The victories of progressive candidates in U.S. midterms and Israel’s municipal elections prove that it’s possible to overturn national far-right policies.
By Bar Gissin and Maya Haber
The Women’s March on Philadelphia, January 20, 2018. (Rob Kall/CC BY 2.0)
Something remarkable happened in the last few weeks: progressive candidates won elections in Israel and the United States, despite the rise of far-right, anti-democratic politics in both countries.
This might come as a surprise, but it shouldn’t be. Many Jewish Israelis support ending the occupation, women’s right to pray at the Wailing Wall, and LGBTQ’s right to get married and adopt children. Similarly, most Americans approve of labor unions, support same-sex marriage, want stricter gun control, and oppose illegalizing abortions.
So why do the policies of the Israeli and American governments fail to reflect voter demands?
The reason is simple: President Trump and Prime Minister Netanyahu use fear to channel voter anxieties. Just look at how Trump repeatedly labels refugees as criminals and belittles their claims of persecution to mobilize the Republican base. Similarly, for the past 20 years, Netanyahu has been stoking existential fears, warning of attacks by Iran and Hamas in Gaza. Countering this hate has trapped liberals and progressives in a defensive, apprehensive posture, leaving little space to push a proactive agenda forward.
However, the progressive campaigns in recent Israeli municipal elections and American midterms provide a promising off-ramp. Progressives in each country enlisted volunteers and built local grassroots campaigns that proved stronger than fear and hatred. Activists in both countries knocked on doors, spread their agenda, and dispelled red-baiting from conservative candidates.
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In Pittsburgh, Pa., for example, the Republican opponent of state senator-elect Lindsey Williams desperately turned to Cold War-style red-baiting and tried to label Williams as a socialist. Such farcical tactics fell flat, as Williams’ canvassers directly appealed to voters’ support for workers’ rights and Medicare for All. Progressives scored victories across the U.S. with similar appeals, electing democratic socialists like Alexandria Ocasio-Cortez, Julia Salazar, Franklin Bynum and Rashida Tlaib to Congress.
In Israel’s recent municipal elections, progressives won even in the most unlikely communities. In October, the Left-leaning Meretz-Mekomi party became the largest party in Rosh Ha’Ayin. The Mekomi-Local Leadership movement was established two years ago to form a network of local elected officials and promote progressive values in municipalities. In Rosh Ha’Ayin, it collaborated with the left-wing Meretz party and ran as Meretz-Mekomi.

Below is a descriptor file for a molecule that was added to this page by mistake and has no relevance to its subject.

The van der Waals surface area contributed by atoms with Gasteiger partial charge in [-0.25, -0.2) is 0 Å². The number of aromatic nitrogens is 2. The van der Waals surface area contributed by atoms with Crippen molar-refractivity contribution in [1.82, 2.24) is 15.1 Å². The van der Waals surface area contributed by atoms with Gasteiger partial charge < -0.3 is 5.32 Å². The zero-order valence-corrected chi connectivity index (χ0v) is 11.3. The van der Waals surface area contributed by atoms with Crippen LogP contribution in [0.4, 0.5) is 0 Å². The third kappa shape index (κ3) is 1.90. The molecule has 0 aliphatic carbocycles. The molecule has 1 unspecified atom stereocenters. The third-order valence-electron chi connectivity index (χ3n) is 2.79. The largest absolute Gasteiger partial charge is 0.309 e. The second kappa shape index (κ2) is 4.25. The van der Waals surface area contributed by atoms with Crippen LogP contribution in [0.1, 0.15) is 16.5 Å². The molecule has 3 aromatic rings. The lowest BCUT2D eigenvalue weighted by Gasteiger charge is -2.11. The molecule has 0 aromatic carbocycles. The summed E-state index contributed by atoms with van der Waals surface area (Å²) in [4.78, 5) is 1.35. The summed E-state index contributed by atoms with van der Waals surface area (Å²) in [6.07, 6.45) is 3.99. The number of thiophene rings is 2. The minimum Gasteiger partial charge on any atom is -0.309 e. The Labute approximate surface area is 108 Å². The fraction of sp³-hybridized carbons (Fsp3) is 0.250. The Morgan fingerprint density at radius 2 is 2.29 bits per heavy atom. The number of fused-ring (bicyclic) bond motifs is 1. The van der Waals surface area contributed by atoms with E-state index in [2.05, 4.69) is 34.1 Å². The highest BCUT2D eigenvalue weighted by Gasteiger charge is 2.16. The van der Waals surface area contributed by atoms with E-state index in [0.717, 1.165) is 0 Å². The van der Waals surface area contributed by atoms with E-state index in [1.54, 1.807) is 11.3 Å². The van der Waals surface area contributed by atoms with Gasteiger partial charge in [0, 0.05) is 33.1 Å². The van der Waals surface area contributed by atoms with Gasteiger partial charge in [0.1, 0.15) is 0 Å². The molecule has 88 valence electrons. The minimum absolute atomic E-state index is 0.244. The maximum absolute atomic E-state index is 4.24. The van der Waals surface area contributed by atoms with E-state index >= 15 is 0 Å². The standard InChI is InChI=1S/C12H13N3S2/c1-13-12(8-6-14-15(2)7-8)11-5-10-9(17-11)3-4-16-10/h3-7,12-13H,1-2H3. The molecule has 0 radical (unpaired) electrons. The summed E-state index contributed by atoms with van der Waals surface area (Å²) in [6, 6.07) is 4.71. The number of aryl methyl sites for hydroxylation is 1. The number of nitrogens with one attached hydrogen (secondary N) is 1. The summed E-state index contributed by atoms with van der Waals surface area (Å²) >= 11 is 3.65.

Rosh Ha’Ayin is a suburb of some 50,000 inhabitants, 15 miles east of Tel Aviv. The population is mostly conservative and religious, and tends to vote for center-right candidates. In the 2015 national election, Benjamin Netanyahu and his Likud party overwhelmingly won the elections there. At the time, only 576 Rosh Ha’Ayin residents voted for Meretz. In 2018, however, Meretz-Mekomi received 4,872 votes — a nearly tenfold increase that led to three seats on the Rosh Ha’Ayin city council.
Meretz-Mekomi did not to make itself electorally palatable by pandering to conservative voters. Instead, they articulated a clear progressive agenda. Meretz-Mekomi utilized local focus groups to write its platform, and advanced a diverse and equal pool of candidates. They campaigned on equal allocation of resources, religious pluralism, fair and affordable education, accessible public transportation and open businesses on Shabbat, among other progressive issues.
Members of the LGBTQ community and supporters participate in a protest in Tel Aviv against a Knesset bill amendment denying surrogacy for same-sex couples, on November 1, 2018, 2018. (Miriam Alster/Flash90)
Meretz-Mekomi won in Rosh Ha’Ayin because it carried out a year-long grassroots campaign. This was quite unprecedented in Israel because few campaigns, even on the national level, take longer than three months. Meretz-Mekomi in Rosh Ha’Ayin bucked this norm by taking a year to identify and listen to voters, knock on doors, and organize get-to-know-the-candidate events. In addition to Rosh Ha’Ayin, Mekomi leaders did this in eight other municipalities.
Mekomi’s experience in municipal elections in Israel and recent progressive wins in the U.S. midterms prove that the future is not lost. Voters are receptive to progressive agendas, even if they don’t identify as such. If we learn from the local experience, and propose bold, authentic, progressive platforms that stand on their own, rather than as a reaction to right-wing fear-mongering, we can reproduce these victories on the national level, and change the political reality both in Israel and the United States.
Bar Gissin is the national chairperson of Young Meretz and leader of the Mekomi-Local Leadership movement. Dr. Maya Haber is the founder of Israel Forward, a nonprofit consultancy.
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